A growing number of companies are implementing proactive environmental strategies with the objective of gaining competitive advantage through an enhanced reputation, the reduction in production costs, and a first-mover advantage in the green product market. Yet according to the natural-resource-based view, the development and maintenance of unique and valuable environmental capabilities are the central elements allowing companies to gain financial benefit from their proactive environmental strategy. In this context, management control systems can contribute to the development of environmental capabilities (...)
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  9. Critics of Capitalism: Victorian Reactions to 'Political Economy'.Elisabeth Jay & Richard Jay (eds.) - 1986 - Cambridge University Press.
    By the start of the Victorian period the school of British economists acknowledging Adam Smith as its master was in the ascendancy. 'Political Economy', a catch-all title which ignored the diversity of viewpoints to be found amongst the discipline's leading proponents, became associated in the popular mind with moral and political forces held to be uniquely conducive to the progress of an increasingly industrialised and competitive society. 'Political Economy' served in turn as the focus for critics of equally diverse moral (...)
     
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  10. Le Bleu Et le Vert Égyptiens: Les Blocs de Grès de la Chapelle d'Eléphantine.Sylvie Colinart, Sandrine Pagès-Camagna & Elisabeth Delange - 1998 - Techne 7:35-38.
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  11.  69
    I—Elisabeth A. Lloyd: Varieties of Support and Confirmation of Climate Models.Elisabeth A. Lloyd - 2009 - Aristotelian Society Supplementary Volume 83 (1):213-232.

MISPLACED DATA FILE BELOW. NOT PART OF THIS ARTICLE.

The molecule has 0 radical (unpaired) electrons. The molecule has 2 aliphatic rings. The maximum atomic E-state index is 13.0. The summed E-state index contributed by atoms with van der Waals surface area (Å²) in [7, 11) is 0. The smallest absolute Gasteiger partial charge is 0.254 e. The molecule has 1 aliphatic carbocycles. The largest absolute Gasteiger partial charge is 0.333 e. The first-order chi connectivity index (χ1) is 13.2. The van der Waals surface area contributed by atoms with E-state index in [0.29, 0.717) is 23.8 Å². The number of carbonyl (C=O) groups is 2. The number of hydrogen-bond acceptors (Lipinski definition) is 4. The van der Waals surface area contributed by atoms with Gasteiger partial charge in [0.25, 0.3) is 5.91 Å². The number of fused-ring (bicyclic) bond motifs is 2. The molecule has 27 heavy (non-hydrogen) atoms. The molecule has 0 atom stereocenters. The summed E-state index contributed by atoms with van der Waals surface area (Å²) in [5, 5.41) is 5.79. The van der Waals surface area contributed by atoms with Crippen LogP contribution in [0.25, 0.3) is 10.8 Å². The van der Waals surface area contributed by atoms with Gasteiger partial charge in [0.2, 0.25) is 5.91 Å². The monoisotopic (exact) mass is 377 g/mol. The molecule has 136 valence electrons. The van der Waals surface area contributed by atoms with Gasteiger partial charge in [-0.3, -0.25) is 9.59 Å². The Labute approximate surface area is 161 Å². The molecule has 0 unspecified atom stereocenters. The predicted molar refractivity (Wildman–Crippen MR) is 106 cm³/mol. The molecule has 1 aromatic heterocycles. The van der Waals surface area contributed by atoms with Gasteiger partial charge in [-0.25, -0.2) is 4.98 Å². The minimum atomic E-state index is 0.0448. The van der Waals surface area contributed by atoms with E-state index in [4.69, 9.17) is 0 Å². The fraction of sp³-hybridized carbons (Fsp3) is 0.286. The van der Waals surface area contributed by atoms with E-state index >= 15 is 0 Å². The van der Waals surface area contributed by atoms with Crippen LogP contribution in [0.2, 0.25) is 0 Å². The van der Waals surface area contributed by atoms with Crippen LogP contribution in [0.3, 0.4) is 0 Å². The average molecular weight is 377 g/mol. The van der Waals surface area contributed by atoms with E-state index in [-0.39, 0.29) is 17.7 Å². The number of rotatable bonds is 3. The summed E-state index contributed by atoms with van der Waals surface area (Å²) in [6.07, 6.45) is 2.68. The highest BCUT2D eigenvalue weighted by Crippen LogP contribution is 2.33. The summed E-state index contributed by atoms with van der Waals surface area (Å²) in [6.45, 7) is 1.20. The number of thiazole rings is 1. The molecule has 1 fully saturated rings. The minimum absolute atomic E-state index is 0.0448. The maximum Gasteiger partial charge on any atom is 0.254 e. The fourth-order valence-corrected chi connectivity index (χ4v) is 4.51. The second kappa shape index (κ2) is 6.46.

12.  10
    The Correspondence Between Princess Elisabeth of Bohemia and René Descartes.Princess Elisabeth of Bohemia & René Descartes - 2007 - University of Chicago Press.
    Between the years 1643 and 1649, Princess Elisabeth of Bohemia (1618–80) and Rene; Descartes (1596–1650) exchanged fifty-eight letters—thirty-two from Descartes and twenty-six from Elisabeth. Their correspondence contains the only known extant philosophical writings by Elisabeth, revealing her mastery of metaphysics, analytic geometry, and moral philosophy, as well as her keen interest in natural philosophy. The letters are essential reading for anyone interested in Descartes’s philosophy, in particular his account of the human being as a union of mind (...)
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  13. Correspondências de 1643 entre Descartes e Elisabeth.P. Elisabeth & René Descartes - 2013 - Revista Inquietude 4 (1):170-187.
    Tradução de correspondências trocadas entre Descartes e Elisabeth no ano de 1643, nas quais discutem a tese cartesiana da alma como imaterial e inextensa. [Trad. Marcelo Fischborn].
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  14.  29
    II—Mitchell Green: Perceiving Emotions.Mitchell Green - 2010 - Aristotelian Society Supplementary Volume 84 (1):45-61.
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  15. Teaching and Learning Guide For: Authors, Intentions and Literary Meaning.Sherri Irvin - 2009 - Philosophy Compass 4 (1):287-291.
    The relationship of the author's intention to the meaning of a literary work has been a persistently controversial topic in aesthetics. Anti-intentionalists Wimsatt and Beardsley, in the 1946 paper that launched the debate, accused critics who fueled their interpretative activity by poring over the author's private diaries and life story of committing the 'fallacy' of equating the work's meaning, properly determined by context and linguistic convention, with the meaning intended by the author. Hirsch responded that context and convention are not (...)